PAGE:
0
votes
2answers
120 views

Why do scientists do particle collision experiments more than once?

Why are the particle collision experiments involving the same particles are done more than once. Shouldn't the collision of the same particles with the same velocity as the experiment before give out ...
1
vote
1answer
84 views

Measuring through meter scale

What if the measuring thing is found to have length between 6mm and 7mm. Like u r measuring the length of an object which has the length between 5.6cm and 5.7 cm. The millimeter distance was between ...
3
votes
0answers
45 views

Continuous Measurement equations

In a physics text, "Quantum Measurement Theory and it's Applications" by Kurt Jacobs, it describes the idea of a "continuous measurement" (measurement taking place over time $T$): $$dy = x_{true}dt + \...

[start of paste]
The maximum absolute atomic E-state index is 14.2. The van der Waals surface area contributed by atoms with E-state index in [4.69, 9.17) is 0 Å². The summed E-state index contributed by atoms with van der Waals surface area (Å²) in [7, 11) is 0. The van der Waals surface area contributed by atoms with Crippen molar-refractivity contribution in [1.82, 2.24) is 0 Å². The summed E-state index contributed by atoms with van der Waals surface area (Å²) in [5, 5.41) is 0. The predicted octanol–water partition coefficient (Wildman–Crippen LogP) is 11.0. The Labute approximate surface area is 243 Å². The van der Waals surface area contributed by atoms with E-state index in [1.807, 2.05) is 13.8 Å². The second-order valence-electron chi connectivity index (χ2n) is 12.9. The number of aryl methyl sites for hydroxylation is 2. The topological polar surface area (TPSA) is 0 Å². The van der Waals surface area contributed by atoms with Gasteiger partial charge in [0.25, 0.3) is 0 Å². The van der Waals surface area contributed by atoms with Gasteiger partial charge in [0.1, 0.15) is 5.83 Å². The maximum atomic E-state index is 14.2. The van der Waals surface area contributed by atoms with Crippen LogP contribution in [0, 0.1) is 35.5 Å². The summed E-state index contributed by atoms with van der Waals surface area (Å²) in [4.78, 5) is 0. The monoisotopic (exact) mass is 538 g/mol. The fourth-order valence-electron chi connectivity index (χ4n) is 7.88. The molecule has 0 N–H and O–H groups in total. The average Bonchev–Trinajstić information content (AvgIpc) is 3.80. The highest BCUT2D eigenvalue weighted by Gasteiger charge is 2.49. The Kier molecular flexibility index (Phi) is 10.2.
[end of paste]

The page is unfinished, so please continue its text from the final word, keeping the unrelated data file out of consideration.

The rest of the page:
2
votes
3answers
1k views

Propagation of uncertainty in integral formula

I have a moving object with mass $M$ whose 1D trajectory $x$ can be tracked and known over time with a certain sampling rate (EDIT: to make it clear, I don't have the analytical form of $x$, that's a ...
-2
votes
1answer
32 views

How to get second-order equation from 2 first-order equations with the same dependent variable?

I have a current sensor thats returns an output in voltage (Ts) dependent on the current that passes throught the inputs (I) and the voltage feed input (Ta). I built a table and measured the Ts, while ...
1
vote
1answer
42 views

Assigning distributions to the result of measurements

In my data analysis course we were taught that whenever we perform a measurement, the measured value is to be interpreted as the mean of the distribution for the true value. And the error in ...
1
vote
1answer
43 views

Covariance when two parameters have relative scaling error